I recently got around to watching The Diving Bell and the Butterfly, a beautiful film about former Elle editor Jean-Dominique Bauby's struggle with the aftermath of a massively debilitating stroke. Though not super common, stories about a protagonist overcoming the complications of a disability are getting some attention, what with the Oscar-winning The King's Speech. Even the most recent season of Breaking Bad depicts DEA agent Hank Schrader working through physical therapy after a near-deadly shooting. These stories are part of a niche sub-genre of characters coming to terms with a disability.
But what you don't see in these types of stories are female protagonists. An obvious candidate for a story like this would be a biopic of deaf-and-dumb heroine Hellen Keller, but no such major film adaptation has been done, save a documentary about her released in 1954.
In fact, women are rarely portrayed with disabilities of any kind in film or television in recent years. The last major actress with a disability I can recall is deaf actress Marlee Matlin, who won an Academy Award, a Golden Globe, and four Emmy nominations. Much has been written about the lack of interesting roles for women, including something Tad Friend touched on in a piece in a recent issue of the New Yorker on female comedians. But rare as interesting roles are for women, roles for women with disabilities are even rarer.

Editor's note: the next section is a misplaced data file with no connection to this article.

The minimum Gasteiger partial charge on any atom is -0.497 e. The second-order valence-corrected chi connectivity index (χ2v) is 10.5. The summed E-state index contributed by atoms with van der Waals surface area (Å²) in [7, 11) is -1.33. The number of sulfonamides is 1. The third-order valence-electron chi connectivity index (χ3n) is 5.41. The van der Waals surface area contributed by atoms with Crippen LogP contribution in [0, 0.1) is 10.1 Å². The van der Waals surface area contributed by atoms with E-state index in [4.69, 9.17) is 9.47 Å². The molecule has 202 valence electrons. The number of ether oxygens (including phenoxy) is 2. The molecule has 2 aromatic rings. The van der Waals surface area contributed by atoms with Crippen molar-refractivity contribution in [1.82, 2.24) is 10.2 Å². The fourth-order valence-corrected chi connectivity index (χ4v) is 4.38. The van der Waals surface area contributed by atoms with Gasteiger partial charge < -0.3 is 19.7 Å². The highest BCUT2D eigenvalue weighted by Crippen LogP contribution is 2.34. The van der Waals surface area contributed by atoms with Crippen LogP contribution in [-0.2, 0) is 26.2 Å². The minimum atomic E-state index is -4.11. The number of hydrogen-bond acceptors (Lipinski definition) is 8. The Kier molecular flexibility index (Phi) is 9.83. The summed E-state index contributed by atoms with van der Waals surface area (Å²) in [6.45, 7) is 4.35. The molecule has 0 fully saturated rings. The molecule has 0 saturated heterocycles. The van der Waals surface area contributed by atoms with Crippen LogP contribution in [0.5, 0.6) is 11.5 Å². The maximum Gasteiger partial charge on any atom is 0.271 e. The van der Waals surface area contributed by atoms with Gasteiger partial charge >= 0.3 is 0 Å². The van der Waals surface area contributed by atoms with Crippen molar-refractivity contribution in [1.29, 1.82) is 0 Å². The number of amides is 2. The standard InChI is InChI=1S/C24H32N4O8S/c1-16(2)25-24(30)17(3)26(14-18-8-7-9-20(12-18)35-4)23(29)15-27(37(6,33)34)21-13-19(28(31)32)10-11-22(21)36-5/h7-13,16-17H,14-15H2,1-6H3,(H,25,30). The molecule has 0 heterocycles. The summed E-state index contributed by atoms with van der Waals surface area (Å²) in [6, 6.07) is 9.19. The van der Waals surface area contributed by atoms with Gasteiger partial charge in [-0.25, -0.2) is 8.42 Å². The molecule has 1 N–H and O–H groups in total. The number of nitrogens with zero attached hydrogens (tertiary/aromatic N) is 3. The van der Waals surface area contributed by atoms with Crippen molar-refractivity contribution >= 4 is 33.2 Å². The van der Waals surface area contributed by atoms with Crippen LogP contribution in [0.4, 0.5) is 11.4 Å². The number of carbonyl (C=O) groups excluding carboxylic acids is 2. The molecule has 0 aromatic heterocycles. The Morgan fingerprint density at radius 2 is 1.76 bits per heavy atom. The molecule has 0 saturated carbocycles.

If a stuttering king is worthy of an Oscar, maybe Hollywood can consider writing such a role for a woman.
Addendum: So many people have pointed out that I have forgotten The Miracle Worker, a 1962 film starring Patty Duke. Though it still doesn't change the fact that far more movies get made about men overcoming disabilities far more often than ones about women do. Commenter Sayantani writes,
As someone who teaches illness and disability memoirs - I've been convinced that it's because disability (or illness) brings masculinity into crisis and these narratives are all struggling with that point of social/cultural crisis.My knowledge of film history is nowhere near comprehensive, but I think the original point I raised is still a valid one.
Since Western masculinity is constructed as autonomous, with bodily control, physically powerful, etc. Lots of great things have been written about the hypermasculine disability narrative (or the male disability narrative struggling with masculinity/virility).